E-book advocates highlight content evolution

Story in today’s Financial Times:

E-book advocates highlight conent evolution

By Andrew Edgecliffe-Johnson

From the story:

But the technology and pricing of e-readers is changing fast, as devices from Interead, Hearst and Plastic Logic, backed by retailer Barnes & Noble, join Amazon and Sony’s brands.  Forrester Research expects the US e-reader market to grow from 1m units to 12m by 2012 as new devices offer wireless connections, touch screens and, in time, colour displays.

Changing fast, but not fast enough.  Today classes begin for 1Ls here at Stanford, and already one professor is reporting that the bookstore does not have sufficient copies of the casebook available.

There’s also a related front-page story from today’s paper:  “French book publisher warns of Google-Amazon pricing threat.  Deep cuts being forced,” says Hachette chief.  By Ben Hall in Paris.

For more www.ft.com/mediachallenge

E-books in the news

The Wall Street Journal, Tuesday, July 21, 2009, p. B1, Barnes & Noble Challenges Amazon’s Kindle, by Jeffrey A. Trachtenberg and Geoffrey A. Fowler.

“The biggest news here is the multi-channel integration of [Barnes& Noble’s] physical store and e-book store via the iPhone ,” said Sarah Rotman Epps, an analyst with Forrester Research Inc. “It makes use of B&N’s biggest asset: the brick-and-mortar store.”

. . .

Mountain View, Calif.-based Plastic Logic is targeting its e-book reader for the business audience, . . .

 

The New York Times, Tuesday, July 21, 2009, p. B1, “Barnes & Noble Plans An Extensive E-Bookstore,” by Motoko Rich.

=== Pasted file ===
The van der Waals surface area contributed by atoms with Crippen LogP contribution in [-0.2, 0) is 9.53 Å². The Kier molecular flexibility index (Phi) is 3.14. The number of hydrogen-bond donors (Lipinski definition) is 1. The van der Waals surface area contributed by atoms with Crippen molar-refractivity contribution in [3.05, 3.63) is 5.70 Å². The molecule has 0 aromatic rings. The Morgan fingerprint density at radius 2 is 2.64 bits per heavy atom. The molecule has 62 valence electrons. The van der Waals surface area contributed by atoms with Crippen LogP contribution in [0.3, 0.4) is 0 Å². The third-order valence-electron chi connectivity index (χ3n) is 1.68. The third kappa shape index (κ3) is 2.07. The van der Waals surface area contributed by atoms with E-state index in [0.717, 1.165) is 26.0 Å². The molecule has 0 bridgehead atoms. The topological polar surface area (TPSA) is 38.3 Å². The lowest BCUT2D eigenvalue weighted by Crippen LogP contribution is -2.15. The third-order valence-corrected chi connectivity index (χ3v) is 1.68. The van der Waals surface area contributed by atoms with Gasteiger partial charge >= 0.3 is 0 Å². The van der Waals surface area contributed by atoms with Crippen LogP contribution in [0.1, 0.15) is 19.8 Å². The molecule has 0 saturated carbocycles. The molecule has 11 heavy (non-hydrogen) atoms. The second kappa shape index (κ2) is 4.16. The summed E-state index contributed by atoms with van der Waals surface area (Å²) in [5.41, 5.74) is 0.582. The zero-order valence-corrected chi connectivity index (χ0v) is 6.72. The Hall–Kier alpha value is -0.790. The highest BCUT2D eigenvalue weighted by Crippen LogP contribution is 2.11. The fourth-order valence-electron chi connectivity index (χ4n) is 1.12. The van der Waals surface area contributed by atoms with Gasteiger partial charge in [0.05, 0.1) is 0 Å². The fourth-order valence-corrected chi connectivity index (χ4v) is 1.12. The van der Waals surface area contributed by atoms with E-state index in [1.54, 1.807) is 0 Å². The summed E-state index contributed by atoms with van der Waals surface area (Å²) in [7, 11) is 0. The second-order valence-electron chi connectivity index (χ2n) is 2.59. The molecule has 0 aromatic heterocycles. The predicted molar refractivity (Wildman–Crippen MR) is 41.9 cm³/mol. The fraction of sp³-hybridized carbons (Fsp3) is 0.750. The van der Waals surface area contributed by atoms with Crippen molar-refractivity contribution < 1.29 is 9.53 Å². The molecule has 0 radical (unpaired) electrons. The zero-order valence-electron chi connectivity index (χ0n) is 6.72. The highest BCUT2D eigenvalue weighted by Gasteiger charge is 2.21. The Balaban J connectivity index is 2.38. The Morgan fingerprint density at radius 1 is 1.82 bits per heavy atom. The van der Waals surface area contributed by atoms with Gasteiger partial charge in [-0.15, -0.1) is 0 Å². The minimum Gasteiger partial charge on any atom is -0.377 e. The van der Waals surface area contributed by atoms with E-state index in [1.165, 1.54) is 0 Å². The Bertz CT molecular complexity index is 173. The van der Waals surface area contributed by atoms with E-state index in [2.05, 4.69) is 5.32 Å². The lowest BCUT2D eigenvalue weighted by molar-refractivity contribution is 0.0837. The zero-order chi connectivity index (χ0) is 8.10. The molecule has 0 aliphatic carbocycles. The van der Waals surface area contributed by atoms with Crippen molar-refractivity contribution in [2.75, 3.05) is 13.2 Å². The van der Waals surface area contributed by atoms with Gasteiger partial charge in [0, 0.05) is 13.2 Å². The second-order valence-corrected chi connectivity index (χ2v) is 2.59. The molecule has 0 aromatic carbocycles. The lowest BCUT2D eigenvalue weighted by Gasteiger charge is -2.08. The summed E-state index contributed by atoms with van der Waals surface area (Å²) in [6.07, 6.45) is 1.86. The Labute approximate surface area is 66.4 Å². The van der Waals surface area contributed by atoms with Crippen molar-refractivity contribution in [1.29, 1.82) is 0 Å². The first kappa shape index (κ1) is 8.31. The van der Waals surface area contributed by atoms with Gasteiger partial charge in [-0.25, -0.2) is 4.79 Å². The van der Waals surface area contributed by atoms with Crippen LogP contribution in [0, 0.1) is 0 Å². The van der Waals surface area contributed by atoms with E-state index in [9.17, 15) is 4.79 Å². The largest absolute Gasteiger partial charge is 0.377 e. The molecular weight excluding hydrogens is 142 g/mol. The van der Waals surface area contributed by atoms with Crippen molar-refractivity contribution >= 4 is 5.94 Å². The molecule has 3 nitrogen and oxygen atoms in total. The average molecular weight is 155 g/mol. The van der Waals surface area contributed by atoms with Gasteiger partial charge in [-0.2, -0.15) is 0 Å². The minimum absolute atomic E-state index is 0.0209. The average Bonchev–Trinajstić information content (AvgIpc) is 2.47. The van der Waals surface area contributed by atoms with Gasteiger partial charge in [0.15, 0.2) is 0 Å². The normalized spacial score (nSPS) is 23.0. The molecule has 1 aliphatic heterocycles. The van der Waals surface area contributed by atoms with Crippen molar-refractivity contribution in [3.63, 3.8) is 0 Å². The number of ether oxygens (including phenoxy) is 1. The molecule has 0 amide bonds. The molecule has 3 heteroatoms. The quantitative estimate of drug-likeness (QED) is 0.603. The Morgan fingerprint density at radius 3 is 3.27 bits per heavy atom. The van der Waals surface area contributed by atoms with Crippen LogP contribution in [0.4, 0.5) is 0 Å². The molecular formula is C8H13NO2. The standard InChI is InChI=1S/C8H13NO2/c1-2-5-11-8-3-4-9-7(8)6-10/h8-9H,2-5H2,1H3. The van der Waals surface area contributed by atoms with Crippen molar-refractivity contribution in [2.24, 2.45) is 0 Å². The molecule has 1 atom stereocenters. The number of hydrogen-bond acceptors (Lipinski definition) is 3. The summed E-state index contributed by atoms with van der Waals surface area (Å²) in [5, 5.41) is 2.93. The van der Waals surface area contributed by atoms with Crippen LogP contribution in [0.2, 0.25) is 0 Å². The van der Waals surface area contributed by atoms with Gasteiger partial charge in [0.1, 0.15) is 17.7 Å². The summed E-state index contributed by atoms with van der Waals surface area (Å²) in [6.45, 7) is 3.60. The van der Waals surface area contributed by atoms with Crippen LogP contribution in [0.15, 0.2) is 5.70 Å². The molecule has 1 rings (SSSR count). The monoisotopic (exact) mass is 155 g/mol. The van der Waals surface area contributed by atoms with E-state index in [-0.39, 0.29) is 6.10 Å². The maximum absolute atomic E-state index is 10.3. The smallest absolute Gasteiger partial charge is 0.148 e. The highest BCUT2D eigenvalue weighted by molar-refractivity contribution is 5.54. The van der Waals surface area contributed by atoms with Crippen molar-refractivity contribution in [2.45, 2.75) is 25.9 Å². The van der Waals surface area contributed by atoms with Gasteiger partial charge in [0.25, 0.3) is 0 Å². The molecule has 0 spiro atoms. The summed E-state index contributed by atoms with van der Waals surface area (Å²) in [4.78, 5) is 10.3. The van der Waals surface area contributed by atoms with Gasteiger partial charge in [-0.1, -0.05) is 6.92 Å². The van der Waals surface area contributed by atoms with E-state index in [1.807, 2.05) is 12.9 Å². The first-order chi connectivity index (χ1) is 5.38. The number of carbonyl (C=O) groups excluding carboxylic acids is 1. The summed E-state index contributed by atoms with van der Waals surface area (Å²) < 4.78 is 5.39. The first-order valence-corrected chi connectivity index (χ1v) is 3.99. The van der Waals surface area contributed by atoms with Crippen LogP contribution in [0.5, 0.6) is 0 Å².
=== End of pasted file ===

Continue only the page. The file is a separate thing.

. . . Barnes & Noble said that it would offer more than 700,000 books that could be read on a wide range of devices, including Apple’s iPhone, the BlackBerry and various . . .  computers. . . .

More than 500,000 of the books now offered electronically on BN.com can be downloaded free, through an agreement with Google to provide electronic versions of public domain books that Google has scanned from university libraries. Sony announced a similar deal in March to offer the public domain books on its Reader device.

E-book momentum

A front-page, above-the-fold story in today’s New York Times about e-books suggests that the devices are finding new readership and acceptance.

According to the story, “Turning Page, E-Books Start To Take Hold,” by Brad Stone and Motoko Rich, “[m]any Kindle buyers appear to be outside the usual gadget-bound demographic. . . . the device is most popular among 55- to 64-year-olds.”

The story concludes with a quote from a book reader who “once railed against e-readers” and who now is “in love with [her Kindle].”

But it’s not just the Kindle.  According to the Times:

Amazon.com’s popular Kindle is unavailable until February, creating an opening for Sony’s Reader . . . The increased competition could signal the public’s acceptance of the idea of reading longer texts on a portable digital device.

In addition to the Kindle and Sony Reader, the story makes reference to e-book applications and devices from Apple (iPhone), Fictionwise, Scroll Motion, Plastic Logic, Polymer Vision, Foxit Software, and E Ink.